It is a great mistake to treat Paul’s writings, and especially this Epistle [Romans], as mere theology. They are the transcript of his life’s experience. As has been well said, the gospel of Paul is an interpretation of the significance of the life and work of Jesus based upon the revelation to him of Jesus as the risen Christ. He believed that he had seen Jesus on the road to Damascus, and it was that appearance which revolutionised his life, turned him from a persecutor into a disciple, and united him with the Apostles as ordained to be a witness with them of the resurrection. To them all the resurrection of Jesus was first of all a historical fact appreciated chiefly in its bearing on Him. By degrees they discerned that so transcendent a fact bore in itself a revelation of what would become the experience of all His followers beyond the grave, and a symbol of the present life possible for them. All three of these aspects are plainly declared in Paul’s writings. In our text it is chiefly the first which is made prominent. All that distinguishes Christianity; and makes it worth believing, or mighty, is inseparably connected with the resurrection.

The resurrection interprets Christ’s Death.

There is no more striking contrast than that between the absolute non-receptivity of the disciples in regard to all Christ’s plain teachings about His death and their clear perception after Pentecost of the mighty power that lay in it. The very fact that they continued disciples at all, and that there continued to be such a community as the Church, demands their belief in the resurrection as the only cause which can account for it. If He did not rise from the dead, and if His followers did not know that He did so by the plainest teachings of common-sense, they ought to have scattered, and borne in isolated hearts the bitter memories of disappointed hopes; for if He lay in a nameless grave, and they were not sure that He was risen from the dead, His death would have been a conclusive showing up of the falsity of His claims. In it there would have been no atoning power, no triumph over sin. If the death of Christ were not followed by His resurrection and Ascension, the whole fabric of Christianity falls to pieces. As the Apostle puts it in his great chapter on resurrection, “Ye are yet in your sins.” The forgiveness which the Gospel holds forth to men does not depend on the mercy of God or on the mere penitence of man, but upon the offering of the one sacrifice for sins in His death, which is justified by His resurrection as being accepted by God. If we cannot triumphantly proclaim ‘Christ is risen indeed,’ we have nothing worth preaching.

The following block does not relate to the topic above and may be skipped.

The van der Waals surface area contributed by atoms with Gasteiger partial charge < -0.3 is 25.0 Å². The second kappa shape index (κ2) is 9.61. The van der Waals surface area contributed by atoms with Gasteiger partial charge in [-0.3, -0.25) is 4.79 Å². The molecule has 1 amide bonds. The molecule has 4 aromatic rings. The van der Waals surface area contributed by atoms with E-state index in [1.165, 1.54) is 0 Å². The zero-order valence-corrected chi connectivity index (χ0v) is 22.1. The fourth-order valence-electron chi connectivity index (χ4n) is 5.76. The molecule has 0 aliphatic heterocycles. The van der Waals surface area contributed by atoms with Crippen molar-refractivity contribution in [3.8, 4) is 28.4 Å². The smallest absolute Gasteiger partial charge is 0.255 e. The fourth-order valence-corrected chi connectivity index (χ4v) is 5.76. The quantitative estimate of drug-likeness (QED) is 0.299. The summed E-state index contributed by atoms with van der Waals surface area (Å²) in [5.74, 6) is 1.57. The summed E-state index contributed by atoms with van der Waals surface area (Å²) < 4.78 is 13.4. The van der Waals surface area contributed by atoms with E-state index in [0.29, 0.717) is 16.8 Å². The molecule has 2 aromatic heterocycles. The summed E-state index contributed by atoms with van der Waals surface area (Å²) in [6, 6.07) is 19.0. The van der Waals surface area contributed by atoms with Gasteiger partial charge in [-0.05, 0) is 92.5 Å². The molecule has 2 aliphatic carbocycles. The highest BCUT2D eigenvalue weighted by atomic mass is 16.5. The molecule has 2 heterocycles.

We are told now that the ethics of Christianity are its vital centre, which will stand out more plainly when purified from these mystical doctrines of a Death as the sin-offering for the world, and a resurrection as the great token that that offering avails. Paul did not think so. To him the morality of the Gospel was all deduced from the life of Christ the Son of God as our Example, and from His death for us which touches men’s hearts and makes obedience to Him our joyful answer to what He has done for us. Christianity is a new thing in the world, not as moral teaching, but as moral power to obey that teaching, and that depends on the Cross interpreted by the resurrection. If we have only a dead Christ, we have not a living Christianity.

The resurrection points onwards to Christ’s coming again.

Paul at Athens declared in the hearing of supercilious Greek philosophers, that the Jesus, whom he proclaimed to them, was “the Man whom God had ordained to judge the world in righteousness”, and that “He had given assurance thereof unto all men, in that He raised Him from the dead.” The resurrection was the beginning of the process which, from the human point of view, culminated in the Ascension. Beyond the Ascension stretches the supernatural life of the glorified Son of God. Olivet cannot be the end, and the words of the two men in white apparel who stood amongst the little group of the upward gazing friends, remain as the hope of the Church: “This same Jesus shall so come in like manner as ye have seen Him go

into heaven.” That great assurance implies a visible corporeal return locally defined, and having for its purpose to complete the work which Incarnation, Death, Resurrection, and Ascension, each advanced a stage. The resurrection is the corner-stone of the whole Christian faith. It seals the truths that Jesus is the Son of God with power, that He died for us, that He has ascended on high to prepare a place for us, that He will come again and take us to Himself. If we, by faith in Him, take for ours the women’s greeting on that Easter morning, “The Lord hath risen indeed,” He will come to us with His own greeting, “Peace be unto you.”


Excerpt from Sermons of Alexander MacLaren D.D. (1826 -1910) Manchester, England.